I encourage you to read the book and consider what he proposes. At its basis I don’t believe what he has said so far is that new. I do not believe he is promoting universalism but a perspective on hell that looks a lot like C.S. Lewis’s take in The Great Divorce along with what the Orthodox church teaches regarding hell. Perhaps the most important point he makes is that heaven and hell are to be taken seriously on this plane of existence and not limited to experiences of the after life.

Richard Mouw, the president of Fuller Seminary and a Calvinist theologian and philosopher, has a good but general, review on Bell’s book. You can find it here:  Richard Mouw on Rob Bell.

“What happens in the eucharist…” (communion for us Protestants)

“What happens in the Eucharist is that through the death and resurrection of Jesus Christ, this future dimension is brought sharply into play. We break this bread to share in the body of Christ; we do it in remembrance of him; we become for a moment the disciples sitting around the table at the Last Supper. Yet if we stop there we’ve only said the half of it. To make any headway in understanding the Eucharist, we must see it as the arrival of God’s future in the present, not just the extension of God’s past (or of Jesus’s past) into our present. We do not simply remember a long-since dead Jesus; we celebrate the presence of the living Lord. And he lives, through the resurrection, precisely as the one who has gone on ahead into the new creation, the transformed new world, as the one who is himself its prototype. The Jesus who gives himself to us as food and drink is himself the beginning of God’s new world. At communion we are like the children of Israel in the wilderness, tasting fruit plucked from the promised land. It is the future coming to meet us in the present.” – N.T. Wright, Surprised by Hope

Canticle of Thomas Merton

The following is a prayer of Thomas Merton that I consider one worth making my own. It comes from his book, Thoughts in Solitude.

My Lord God, I have no idea where I am going. I do not see the road ahead of me. I cannot know for certain where it will end. Nor do I really know myself, and the fact that I think that I am following your will does not mean that I am actually doing so. But I believe that the desire to please you does in fact please you. And I hope I have that desire in all that I am doing. I hope that I will never do anything apart from that desire. And I know that if I do this you will lead me by the right road though I may know nothing about it. Therefore will I trust you always though I may seem to be lost and in the shadow of death. I will not fear, for you are ever with me, and you will never leave me to face my perils alone.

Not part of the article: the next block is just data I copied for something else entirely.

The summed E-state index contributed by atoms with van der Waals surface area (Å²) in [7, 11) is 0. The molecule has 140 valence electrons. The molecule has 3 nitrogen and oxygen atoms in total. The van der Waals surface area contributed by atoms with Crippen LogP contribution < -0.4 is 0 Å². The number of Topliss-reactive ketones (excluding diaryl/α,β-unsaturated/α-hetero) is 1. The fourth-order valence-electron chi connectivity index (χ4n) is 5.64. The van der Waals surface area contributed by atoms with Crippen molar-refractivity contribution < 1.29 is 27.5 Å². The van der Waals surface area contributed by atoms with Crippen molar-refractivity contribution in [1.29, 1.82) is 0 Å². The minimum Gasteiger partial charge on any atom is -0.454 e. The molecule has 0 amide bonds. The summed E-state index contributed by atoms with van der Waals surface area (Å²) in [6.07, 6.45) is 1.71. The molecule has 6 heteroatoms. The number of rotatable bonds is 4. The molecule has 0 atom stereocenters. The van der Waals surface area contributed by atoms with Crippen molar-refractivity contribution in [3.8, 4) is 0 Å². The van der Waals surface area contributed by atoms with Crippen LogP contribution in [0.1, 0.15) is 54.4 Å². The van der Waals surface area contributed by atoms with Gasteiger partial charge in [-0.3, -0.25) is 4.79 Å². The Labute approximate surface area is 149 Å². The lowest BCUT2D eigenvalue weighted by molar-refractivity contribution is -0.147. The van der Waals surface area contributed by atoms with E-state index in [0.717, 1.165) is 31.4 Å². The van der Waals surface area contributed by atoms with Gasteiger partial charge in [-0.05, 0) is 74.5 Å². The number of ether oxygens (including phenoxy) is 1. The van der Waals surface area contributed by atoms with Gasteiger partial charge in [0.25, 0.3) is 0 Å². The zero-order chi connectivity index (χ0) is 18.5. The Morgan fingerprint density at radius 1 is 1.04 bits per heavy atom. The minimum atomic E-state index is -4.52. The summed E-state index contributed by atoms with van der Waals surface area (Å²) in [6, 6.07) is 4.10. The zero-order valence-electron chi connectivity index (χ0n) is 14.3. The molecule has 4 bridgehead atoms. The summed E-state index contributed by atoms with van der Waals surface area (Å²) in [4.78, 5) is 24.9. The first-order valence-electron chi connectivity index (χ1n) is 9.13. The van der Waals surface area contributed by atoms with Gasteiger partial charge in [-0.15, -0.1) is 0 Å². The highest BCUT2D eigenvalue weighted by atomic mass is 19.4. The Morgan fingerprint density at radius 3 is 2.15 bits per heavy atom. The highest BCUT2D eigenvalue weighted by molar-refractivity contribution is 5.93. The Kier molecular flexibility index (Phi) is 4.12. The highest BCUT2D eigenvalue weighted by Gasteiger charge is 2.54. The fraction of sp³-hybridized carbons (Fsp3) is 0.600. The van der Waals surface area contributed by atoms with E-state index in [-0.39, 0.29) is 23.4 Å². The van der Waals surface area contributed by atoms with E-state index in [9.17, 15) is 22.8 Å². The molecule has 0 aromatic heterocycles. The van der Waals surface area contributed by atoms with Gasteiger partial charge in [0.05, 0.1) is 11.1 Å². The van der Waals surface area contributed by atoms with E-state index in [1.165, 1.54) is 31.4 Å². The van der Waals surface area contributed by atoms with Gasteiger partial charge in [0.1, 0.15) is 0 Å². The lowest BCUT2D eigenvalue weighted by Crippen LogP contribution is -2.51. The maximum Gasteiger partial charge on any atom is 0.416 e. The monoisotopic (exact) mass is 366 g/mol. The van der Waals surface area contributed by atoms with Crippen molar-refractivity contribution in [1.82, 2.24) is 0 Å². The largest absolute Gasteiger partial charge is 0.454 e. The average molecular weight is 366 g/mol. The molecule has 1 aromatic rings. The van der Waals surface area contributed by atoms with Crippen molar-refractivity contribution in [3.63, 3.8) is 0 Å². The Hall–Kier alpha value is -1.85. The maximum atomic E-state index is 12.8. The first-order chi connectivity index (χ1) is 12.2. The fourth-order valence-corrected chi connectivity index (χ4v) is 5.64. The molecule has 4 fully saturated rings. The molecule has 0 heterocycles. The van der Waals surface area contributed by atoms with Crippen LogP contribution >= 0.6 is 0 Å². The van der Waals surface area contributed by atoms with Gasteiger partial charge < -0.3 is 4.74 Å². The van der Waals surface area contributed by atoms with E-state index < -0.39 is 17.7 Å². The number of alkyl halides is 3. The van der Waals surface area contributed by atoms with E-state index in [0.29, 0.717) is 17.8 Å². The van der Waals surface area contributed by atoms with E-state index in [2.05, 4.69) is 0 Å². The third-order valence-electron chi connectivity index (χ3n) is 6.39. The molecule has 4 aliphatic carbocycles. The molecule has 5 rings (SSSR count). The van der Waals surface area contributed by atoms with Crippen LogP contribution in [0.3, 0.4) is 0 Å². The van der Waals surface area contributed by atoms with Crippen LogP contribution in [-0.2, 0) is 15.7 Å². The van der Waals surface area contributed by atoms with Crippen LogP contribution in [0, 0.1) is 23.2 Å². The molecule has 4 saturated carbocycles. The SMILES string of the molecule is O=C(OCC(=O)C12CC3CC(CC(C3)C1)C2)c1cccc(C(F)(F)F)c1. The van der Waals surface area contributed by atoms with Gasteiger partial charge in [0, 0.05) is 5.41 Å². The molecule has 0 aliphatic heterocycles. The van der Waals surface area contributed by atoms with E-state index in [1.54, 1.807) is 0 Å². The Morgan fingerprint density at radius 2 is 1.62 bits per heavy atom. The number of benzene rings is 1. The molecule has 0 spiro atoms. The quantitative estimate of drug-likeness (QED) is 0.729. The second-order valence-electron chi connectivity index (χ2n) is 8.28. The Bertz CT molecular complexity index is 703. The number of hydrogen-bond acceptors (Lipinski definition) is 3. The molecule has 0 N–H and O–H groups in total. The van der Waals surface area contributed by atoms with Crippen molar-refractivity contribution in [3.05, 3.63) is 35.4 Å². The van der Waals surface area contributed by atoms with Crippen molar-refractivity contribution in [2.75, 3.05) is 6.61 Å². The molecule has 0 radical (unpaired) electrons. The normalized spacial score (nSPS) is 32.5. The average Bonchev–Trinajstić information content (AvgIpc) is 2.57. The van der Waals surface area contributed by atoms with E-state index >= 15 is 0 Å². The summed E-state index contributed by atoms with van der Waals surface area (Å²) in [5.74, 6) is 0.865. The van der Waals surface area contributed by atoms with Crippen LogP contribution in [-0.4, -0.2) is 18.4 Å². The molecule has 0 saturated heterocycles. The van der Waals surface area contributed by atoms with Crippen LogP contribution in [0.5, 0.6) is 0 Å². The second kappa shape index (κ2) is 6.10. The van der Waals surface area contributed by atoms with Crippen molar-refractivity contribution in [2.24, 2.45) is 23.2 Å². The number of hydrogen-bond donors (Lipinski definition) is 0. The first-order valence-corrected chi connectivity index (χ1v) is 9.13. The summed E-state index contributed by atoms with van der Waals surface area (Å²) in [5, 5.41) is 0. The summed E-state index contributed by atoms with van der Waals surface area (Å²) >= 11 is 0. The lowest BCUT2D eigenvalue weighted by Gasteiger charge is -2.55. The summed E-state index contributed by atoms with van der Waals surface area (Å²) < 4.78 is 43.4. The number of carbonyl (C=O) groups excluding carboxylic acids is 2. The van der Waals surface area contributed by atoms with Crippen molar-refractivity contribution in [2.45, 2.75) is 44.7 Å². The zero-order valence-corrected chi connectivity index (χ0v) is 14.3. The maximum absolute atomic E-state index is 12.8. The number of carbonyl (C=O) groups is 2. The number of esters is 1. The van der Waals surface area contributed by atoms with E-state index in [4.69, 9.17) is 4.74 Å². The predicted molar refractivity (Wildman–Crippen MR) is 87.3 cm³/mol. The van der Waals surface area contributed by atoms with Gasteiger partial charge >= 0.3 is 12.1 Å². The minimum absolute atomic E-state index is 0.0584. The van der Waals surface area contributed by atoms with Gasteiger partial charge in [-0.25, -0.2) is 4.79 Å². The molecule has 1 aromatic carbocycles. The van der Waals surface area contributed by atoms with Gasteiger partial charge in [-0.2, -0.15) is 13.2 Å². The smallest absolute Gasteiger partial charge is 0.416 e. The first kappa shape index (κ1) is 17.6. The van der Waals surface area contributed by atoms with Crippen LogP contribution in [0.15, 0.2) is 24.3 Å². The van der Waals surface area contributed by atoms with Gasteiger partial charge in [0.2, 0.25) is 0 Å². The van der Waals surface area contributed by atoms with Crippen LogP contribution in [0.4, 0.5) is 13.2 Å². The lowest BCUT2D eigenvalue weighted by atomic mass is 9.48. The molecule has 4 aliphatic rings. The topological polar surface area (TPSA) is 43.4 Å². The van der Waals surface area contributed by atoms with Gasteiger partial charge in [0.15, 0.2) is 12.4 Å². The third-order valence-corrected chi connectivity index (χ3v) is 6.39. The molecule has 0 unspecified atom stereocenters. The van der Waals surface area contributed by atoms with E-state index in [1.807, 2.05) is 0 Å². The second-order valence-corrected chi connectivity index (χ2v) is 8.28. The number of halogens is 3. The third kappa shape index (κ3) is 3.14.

Dallas Willard, Richard Rohr and St. Francis Walk Into A Bar

Recently I have been reading Dallas Willard’s book The Divine Conspiracy with some friends. It has been refreshing, challenging and a joy. Willard, in his discussion about how anger often sabotages the kingdom heart, reminded me of a great passage by the Franciscan Priest Richard Rohr. Enjoy… tell me what you think… wrestle with this.

“You can take it as a general rule that when you don’t transform your pain you will always transmit it. Zealots and contemporary liberals often have the right conclusion, but their tactics and motives are often filled with self, power, control and the same righteousness that they hate in conservatives. Basically, they want to do something to avoid holding the pain until it transforms them. Because of this too common pattern, I have come to mistrust almost all righteous indignation and moral outrage. In my experience, it is hardly ever from God.

‘Resurrected’ people prayerfully bear witness against injustice and evil—but also agree compassionately to hold thier own complicity in that same evil. It is not over there, it is here. It is our problem, not theirs.The Risen Christ, not accidentally, still carries the wounds in his hands and side.” – from Hope Against Darkness: The Transforming Vision of Saint Francis in an Age of Anxiety, pg. 23